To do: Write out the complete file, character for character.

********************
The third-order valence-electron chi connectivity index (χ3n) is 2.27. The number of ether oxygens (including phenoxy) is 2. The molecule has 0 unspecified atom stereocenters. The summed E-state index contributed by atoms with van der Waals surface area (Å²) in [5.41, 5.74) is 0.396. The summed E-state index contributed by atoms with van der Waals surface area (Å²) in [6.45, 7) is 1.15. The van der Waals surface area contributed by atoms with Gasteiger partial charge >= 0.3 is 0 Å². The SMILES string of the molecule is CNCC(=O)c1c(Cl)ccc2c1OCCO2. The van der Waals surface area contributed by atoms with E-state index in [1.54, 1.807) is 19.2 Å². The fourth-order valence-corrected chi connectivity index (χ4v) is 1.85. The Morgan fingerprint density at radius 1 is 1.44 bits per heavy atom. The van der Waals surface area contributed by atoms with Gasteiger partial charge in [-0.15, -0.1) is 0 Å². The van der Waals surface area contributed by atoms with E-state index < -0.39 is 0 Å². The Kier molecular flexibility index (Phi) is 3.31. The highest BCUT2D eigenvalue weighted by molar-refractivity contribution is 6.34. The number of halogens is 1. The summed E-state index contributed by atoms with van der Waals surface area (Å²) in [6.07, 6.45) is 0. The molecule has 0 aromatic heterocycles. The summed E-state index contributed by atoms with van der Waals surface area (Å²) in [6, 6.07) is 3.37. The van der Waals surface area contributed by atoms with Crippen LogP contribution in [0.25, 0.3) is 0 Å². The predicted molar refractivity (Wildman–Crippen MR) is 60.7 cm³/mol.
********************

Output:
The third-order valence-electron chi connectivity index (χ3n) is 2.27. The number of ether oxygens (including phenoxy) is 2. The molecule has 0 unspecified atom stereocenters. The summed E-state index contributed by atoms with van der Waals surface area (Å²) in [5.41, 5.74) is 0.396. The summed E-state index contributed by atoms with van der Waals surface area (Å²) in [6.45, 7) is 1.15. The van der Waals surface area contributed by atoms with Gasteiger partial charge >= 0.3 is 0 Å². The SMILES string of the molecule is CNCC(=O)c1c(Cl)ccc2c1OCCO2. The van der Waals surface area contributed by atoms with E-state index in [1.54, 1.807) is 19.2 Å². The fourth-order valence-corrected chi connectivity index (χ4v) is 1.85. The Morgan fingerprint density at radius 1 is 1.44 bits per heavy atom. The van der Waals surface area contributed by atoms with Gasteiger partial charge in [-0.15, -0.1) is 0 Å². The van der Waals surface area contributed by atoms with E-state index < -0.39 is 0 Å². The Kier molecular flexibility index (Phi) is 3.31. The highest BCUT2D eigenvalue weighted by molar-refractivity contribution is 6.34. The number of halogens is 1. The summed E-state index contributed by atoms with van der Waals surface area (Å²) in [6.07, 6.45) is 0. The molecule has 0 aromatic heterocycles. The summed E-state index contributed by atoms with van der Waals surface area (Å²) in [6, 6.07) is 3.37. The van der Waals surface area contributed by atoms with Crippen LogP contribution in [0.25, 0.3) is 0 Å². The predicted molar refractivity (Wildman–Crippen MR) is 60.7 cm³/mol.